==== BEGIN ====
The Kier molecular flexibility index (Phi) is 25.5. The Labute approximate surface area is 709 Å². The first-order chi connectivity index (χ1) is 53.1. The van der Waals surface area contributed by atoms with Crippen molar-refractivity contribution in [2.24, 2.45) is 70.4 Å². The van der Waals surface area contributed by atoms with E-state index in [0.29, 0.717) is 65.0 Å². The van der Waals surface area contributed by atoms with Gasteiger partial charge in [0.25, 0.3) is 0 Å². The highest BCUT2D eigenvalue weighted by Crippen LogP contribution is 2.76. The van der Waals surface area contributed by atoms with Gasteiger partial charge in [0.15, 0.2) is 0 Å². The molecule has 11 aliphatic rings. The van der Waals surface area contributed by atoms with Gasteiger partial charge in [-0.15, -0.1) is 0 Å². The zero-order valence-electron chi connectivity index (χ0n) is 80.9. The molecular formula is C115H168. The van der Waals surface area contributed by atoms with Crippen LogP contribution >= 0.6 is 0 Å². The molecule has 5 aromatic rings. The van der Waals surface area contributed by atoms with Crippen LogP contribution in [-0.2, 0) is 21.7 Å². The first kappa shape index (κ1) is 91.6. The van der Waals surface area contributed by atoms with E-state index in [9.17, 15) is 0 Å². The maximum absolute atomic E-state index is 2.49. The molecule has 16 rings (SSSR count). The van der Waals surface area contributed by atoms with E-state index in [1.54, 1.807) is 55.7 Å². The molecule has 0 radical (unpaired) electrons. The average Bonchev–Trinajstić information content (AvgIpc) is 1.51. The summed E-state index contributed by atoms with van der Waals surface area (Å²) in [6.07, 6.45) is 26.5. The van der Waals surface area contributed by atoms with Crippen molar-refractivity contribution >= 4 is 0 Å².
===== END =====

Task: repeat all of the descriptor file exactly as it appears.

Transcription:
The Kier molecular flexibility index (Phi) is 25.5. The Labute approximate surface area is 709 Å². The first-order chi connectivity index (χ1) is 53.1. The van der Waals surface area contributed by atoms with Crippen molar-refractivity contribution in [2.24, 2.45) is 70.4 Å². The van der Waals surface area contributed by atoms with E-state index in [0.29, 0.717) is 65.0 Å². The van der Waals surface area contributed by atoms with Gasteiger partial charge in [0.25, 0.3) is 0 Å². The highest BCUT2D eigenvalue weighted by Crippen LogP contribution is 2.76. The van der Waals surface area contributed by atoms with Gasteiger partial charge in [0.15, 0.2) is 0 Å². The molecule has 11 aliphatic rings. The van der Waals surface area contributed by atoms with Gasteiger partial charge in [-0.15, -0.1) is 0 Å². The zero-order valence-electron chi connectivity index (χ0n) is 80.9. The molecular formula is C115H168. The van der Waals surface area contributed by atoms with Crippen LogP contribution >= 0.6 is 0 Å². The molecule has 5 aromatic rings. The van der Waals surface area contributed by atoms with Crippen LogP contribution in [-0.2, 0) is 21.7 Å². The first kappa shape index (κ1) is 91.6. The van der Waals surface area contributed by atoms with E-state index in [9.17, 15) is 0 Å². The maximum absolute atomic E-state index is 2.49. The molecule has 16 rings (SSSR count). The van der Waals surface area contributed by atoms with E-state index in [1.54, 1.807) is 55.7 Å². The molecule has 0 radical (unpaired) electrons. The average Bonchev–Trinajstić information content (AvgIpc) is 1.51. The summed E-state index contributed by atoms with van der Waals surface area (Å²) in [6.07, 6.45) is 26.5. The van der Waals surface area contributed by atoms with Crippen molar-refractivity contribution >= 4 is 0 Å².